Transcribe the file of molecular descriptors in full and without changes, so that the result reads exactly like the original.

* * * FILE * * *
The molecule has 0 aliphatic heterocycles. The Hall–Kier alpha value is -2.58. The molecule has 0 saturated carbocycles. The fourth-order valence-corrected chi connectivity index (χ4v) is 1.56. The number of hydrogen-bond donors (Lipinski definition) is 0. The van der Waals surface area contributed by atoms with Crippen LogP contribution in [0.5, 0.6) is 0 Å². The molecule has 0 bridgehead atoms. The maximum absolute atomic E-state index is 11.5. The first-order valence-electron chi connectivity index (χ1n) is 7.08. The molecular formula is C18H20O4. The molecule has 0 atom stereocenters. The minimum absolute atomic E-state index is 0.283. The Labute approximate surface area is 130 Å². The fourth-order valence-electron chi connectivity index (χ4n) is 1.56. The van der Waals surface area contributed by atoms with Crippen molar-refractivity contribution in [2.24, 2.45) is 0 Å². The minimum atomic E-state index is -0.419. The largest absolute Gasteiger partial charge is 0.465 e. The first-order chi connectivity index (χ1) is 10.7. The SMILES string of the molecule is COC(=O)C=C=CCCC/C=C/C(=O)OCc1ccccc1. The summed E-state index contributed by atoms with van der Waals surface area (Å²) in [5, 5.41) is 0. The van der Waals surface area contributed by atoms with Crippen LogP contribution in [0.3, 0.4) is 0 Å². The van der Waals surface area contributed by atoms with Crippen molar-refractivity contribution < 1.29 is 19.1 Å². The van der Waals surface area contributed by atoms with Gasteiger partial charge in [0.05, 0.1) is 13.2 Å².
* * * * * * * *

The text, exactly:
The molecule has 0 aliphatic heterocycles. The Hall–Kier alpha value is -2.58. The molecule has 0 saturated carbocycles. The fourth-order valence-corrected chi connectivity index (χ4v) is 1.56. The number of hydrogen-bond donors (Lipinski definition) is 0. The van der Waals surface area contributed by atoms with Crippen LogP contribution in [0.5, 0.6) is 0 Å². The molecule has 0 bridgehead atoms. The maximum absolute atomic E-state index is 11.5. The first-order valence-electron chi connectivity index (χ1n) is 7.08. The molecular formula is C18H20O4. The molecule has 0 atom stereocenters. The minimum absolute atomic E-state index is 0.283. The Labute approximate surface area is 130 Å². The fourth-order valence-electron chi connectivity index (χ4n) is 1.56. The van der Waals surface area contributed by atoms with Crippen molar-refractivity contribution in [2.24, 2.45) is 0 Å². The minimum atomic E-state index is -0.419. The largest absolute Gasteiger partial charge is 0.465 e. The first-order chi connectivity index (χ1) is 10.7. The SMILES string of the molecule is COC(=O)C=C=CCCC/C=C/C(=O)OCc1ccccc1. The summed E-state index contributed by atoms with van der Waals surface area (Å²) in [5, 5.41) is 0. The van der Waals surface area contributed by atoms with Crippen LogP contribution in [0.3, 0.4) is 0 Å². The van der Waals surface area contributed by atoms with Crippen molar-refractivity contribution < 1.29 is 19.1 Å². The van der Waals surface area contributed by atoms with Gasteiger partial charge in [0.05, 0.1) is 13.2 Å².